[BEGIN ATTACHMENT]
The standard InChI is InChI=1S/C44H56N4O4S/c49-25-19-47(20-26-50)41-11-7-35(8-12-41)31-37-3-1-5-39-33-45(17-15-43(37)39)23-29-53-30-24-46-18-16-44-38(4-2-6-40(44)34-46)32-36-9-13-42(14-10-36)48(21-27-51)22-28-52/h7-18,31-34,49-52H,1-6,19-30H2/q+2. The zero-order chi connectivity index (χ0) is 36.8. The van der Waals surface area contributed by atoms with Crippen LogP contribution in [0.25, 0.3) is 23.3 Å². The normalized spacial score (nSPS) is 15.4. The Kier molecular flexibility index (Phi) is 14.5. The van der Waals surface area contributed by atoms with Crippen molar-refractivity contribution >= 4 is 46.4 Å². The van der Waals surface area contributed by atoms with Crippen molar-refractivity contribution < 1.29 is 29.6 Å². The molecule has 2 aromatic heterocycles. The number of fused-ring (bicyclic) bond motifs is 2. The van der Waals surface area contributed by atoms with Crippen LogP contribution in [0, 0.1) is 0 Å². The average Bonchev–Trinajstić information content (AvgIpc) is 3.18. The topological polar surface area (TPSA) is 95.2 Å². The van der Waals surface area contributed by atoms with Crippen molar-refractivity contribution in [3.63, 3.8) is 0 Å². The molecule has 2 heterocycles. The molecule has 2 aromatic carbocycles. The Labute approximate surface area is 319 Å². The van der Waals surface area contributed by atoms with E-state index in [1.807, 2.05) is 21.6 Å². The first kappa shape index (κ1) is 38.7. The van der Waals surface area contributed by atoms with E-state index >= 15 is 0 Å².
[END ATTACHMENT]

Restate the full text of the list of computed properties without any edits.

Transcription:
The standard InChI is InChI=1S/C44H56N4O4S/c49-25-19-47(20-26-50)41-11-7-35(8-12-41)31-37-3-1-5-39-33-45(17-15-43(37)39)23-29-53-30-24-46-18-16-44-38(4-2-6-40(44)34-46)32-36-9-13-42(14-10-36)48(21-27-51)22-28-52/h7-18,31-34,49-52H,1-6,19-30H2/q+2. The zero-order chi connectivity index (χ0) is 36.8. The van der Waals surface area contributed by atoms with Crippen LogP contribution in [0.25, 0.3) is 23.3 Å². The normalized spacial score (nSPS) is 15.4. The Kier molecular flexibility index (Phi) is 14.5. The van der Waals surface area contributed by atoms with Crippen molar-refractivity contribution >= 4 is 46.4 Å². The van der Waals surface area contributed by atoms with Crippen molar-refractivity contribution < 1.29 is 29.6 Å². The molecule has 2 aromatic heterocycles. The number of fused-ring (bicyclic) bond motifs is 2. The van der Waals surface area contributed by atoms with Crippen LogP contribution in [0, 0.1) is 0 Å². The average Bonchev–Trinajstić information content (AvgIpc) is 3.18. The topological polar surface area (TPSA) is 95.2 Å². The van der Waals surface area contributed by atoms with Crippen molar-refractivity contribution in [3.63, 3.8) is 0 Å². The molecule has 2 heterocycles. The molecule has 2 aromatic carbocycles. The Labute approximate surface area is 319 Å². The van der Waals surface area contributed by atoms with E-state index in [1.807, 2.05) is 21.6 Å². The first kappa shape index (κ1) is 38.7. The van der Waals surface area contributed by atoms with E-state index >= 15 is 0 Å².